"Nyyyyahh! Mine! I found it!" he said nastily. Both pudgy parents smiled approvingly at his enterprise, frowned at me, little eyes sunk in piggy faces. But I hadn't wanted to touch it, and as I walked away -- never did see any actual monuments or inscriptions, I left that place immediately -- I saw him breaking it, that strange casting, the hollow life-sculpture of a small rattler. I felt kind of sorry for that fat, greedy little family. I had really wanted the unusual thing -- how useful for a science class! -- but I knew I should not touch it. They enabled me to break my fascination and go away from it. I sometimes wonder if anything happened to those fat, greedy, insolent, disrespectful people. I feel sure something did, and yet I wonder.
It was like a miniature lesson in white greed, disrespect, hostility and grabbiness. Perhaps that fat kid now brings his own fat family up there to the Wheel among 30,000 others like him. If so, undoubtedly, they're obnoxious, no respect, leave plenty litter, break and take. At that time, the Custer monument was strictly to Gen. Custer and the brave white soldiers who died there, there was nothing for the fallen Indians, and nothing of the real history of the event as I'd heard about it previously (that's changed some now, I hear). Greed for land, greed for falsifying and (whatever the truth) telling history their way, greed for sacred (and possibly dangerous) places, things, ceremonies, knowledge -- does anything bad really ever happen to those who live that way? The large answer of history is No, it doesn't, usually. Probably nothing happened to that obnoxious little tourist family too. Snake grabbers, snake breakers, fat and mean -- I'll never know.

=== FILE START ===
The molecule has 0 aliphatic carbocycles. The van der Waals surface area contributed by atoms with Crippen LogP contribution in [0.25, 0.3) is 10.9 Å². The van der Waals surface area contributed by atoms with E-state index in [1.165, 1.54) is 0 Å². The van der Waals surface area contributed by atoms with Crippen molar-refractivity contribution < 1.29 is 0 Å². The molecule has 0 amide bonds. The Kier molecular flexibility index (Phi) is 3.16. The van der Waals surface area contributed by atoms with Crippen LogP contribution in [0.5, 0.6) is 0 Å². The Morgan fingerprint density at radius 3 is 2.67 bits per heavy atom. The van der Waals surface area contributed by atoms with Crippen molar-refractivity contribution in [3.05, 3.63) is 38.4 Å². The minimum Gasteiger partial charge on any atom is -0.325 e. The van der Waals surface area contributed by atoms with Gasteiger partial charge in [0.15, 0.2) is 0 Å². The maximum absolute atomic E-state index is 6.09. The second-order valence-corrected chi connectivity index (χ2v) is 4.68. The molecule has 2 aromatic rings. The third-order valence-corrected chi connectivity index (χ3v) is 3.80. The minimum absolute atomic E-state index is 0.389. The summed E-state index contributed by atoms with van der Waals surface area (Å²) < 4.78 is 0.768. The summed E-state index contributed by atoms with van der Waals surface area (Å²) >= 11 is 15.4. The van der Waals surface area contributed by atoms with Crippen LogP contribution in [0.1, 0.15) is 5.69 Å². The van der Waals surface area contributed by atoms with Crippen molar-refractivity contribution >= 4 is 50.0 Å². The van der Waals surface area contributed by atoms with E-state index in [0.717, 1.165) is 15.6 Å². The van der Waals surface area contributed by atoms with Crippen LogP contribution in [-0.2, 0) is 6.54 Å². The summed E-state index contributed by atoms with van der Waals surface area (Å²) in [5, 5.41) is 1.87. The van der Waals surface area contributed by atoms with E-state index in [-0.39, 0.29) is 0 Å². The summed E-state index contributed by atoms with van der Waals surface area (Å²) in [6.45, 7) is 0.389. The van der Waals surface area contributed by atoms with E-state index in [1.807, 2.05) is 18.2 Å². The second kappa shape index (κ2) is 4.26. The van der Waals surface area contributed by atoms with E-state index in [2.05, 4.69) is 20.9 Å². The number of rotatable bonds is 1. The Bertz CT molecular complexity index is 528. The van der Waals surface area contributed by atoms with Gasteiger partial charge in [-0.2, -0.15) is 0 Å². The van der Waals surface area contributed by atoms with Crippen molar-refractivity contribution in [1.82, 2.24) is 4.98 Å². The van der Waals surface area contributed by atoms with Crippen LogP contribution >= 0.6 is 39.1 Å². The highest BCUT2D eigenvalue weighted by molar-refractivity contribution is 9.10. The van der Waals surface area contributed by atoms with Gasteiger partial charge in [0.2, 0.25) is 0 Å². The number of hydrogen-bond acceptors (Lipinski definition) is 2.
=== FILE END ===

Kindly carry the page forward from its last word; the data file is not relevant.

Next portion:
As for learning more of the site's ancient geology, I tried to do that when I came back, from library visits. But where I learned the most and the most quickly was from a map I received a few days after I'd got back, from a friendly mathematician who was employed by the Bureau of Mines of the U.S. Department of the Internior. He knew I'd been researching coal and water diversion plans in the Powder River country that affected the Northern Cheyenne and Crow reservations, the Lakota 1868 Treaty Article 16 Powder River country lands, and other Indian rights. He thought that map might be helpful. It was. Though it's now so dog-eared all its folds are worn nearly through 20 years later I scanned some little sections of it for this article. But you can now buy that same map today (from Carolina Biological Supply 800/334-5551, catalog number GEO 8954, $8.60) if you're curious about the geo-history of Medicine Mountain.
How old is it, my coiled fossil snail? I'd like to think 425 million years, the Cambrian-Ordovician when molluscs began to spread -- but although that was a period of subsidance in that area, only mud and sand were being deposited on the lake or sea floor in that epoch. Besides, the coiled gastropod is probably a much later type of critter. The fossil looks something like those that are found in the Paleozoic-Permian layers at Grand Canyon, a mere 230,000,000 years ago. That's geologically consistent, the Bighorns area was subsiding, and its limestone layers were being deposited by billions of little shelled sea animals.
Other than guesses, based on fossils from old rocks found elsewhere, I don't know. Somehow I never got around to showing it to an expert. I've never shown it to anybody. It's always stayed wrapped up, except occasionally I unwrap and look at it -- another sort of wheel, a once-living spiral of the ancient life which made many layers of the rocks of that ancient place, now a high mountain, then a low sea.
| Naked Eye
CREDITS: Geological maps and rocks diagram from "Geological Highway Map: Northern Rocky Mountain Region," American Association of Petroleum Geologists. Geological epochs table data from The Earth Sciences, A. Strahler, Harper Geoscience Series, NY: 1963.
Page prepared by Paula Giese , text and graphics c. 1995
Last updated: Wednesday, July 10, 1996 - 12:29:07 AM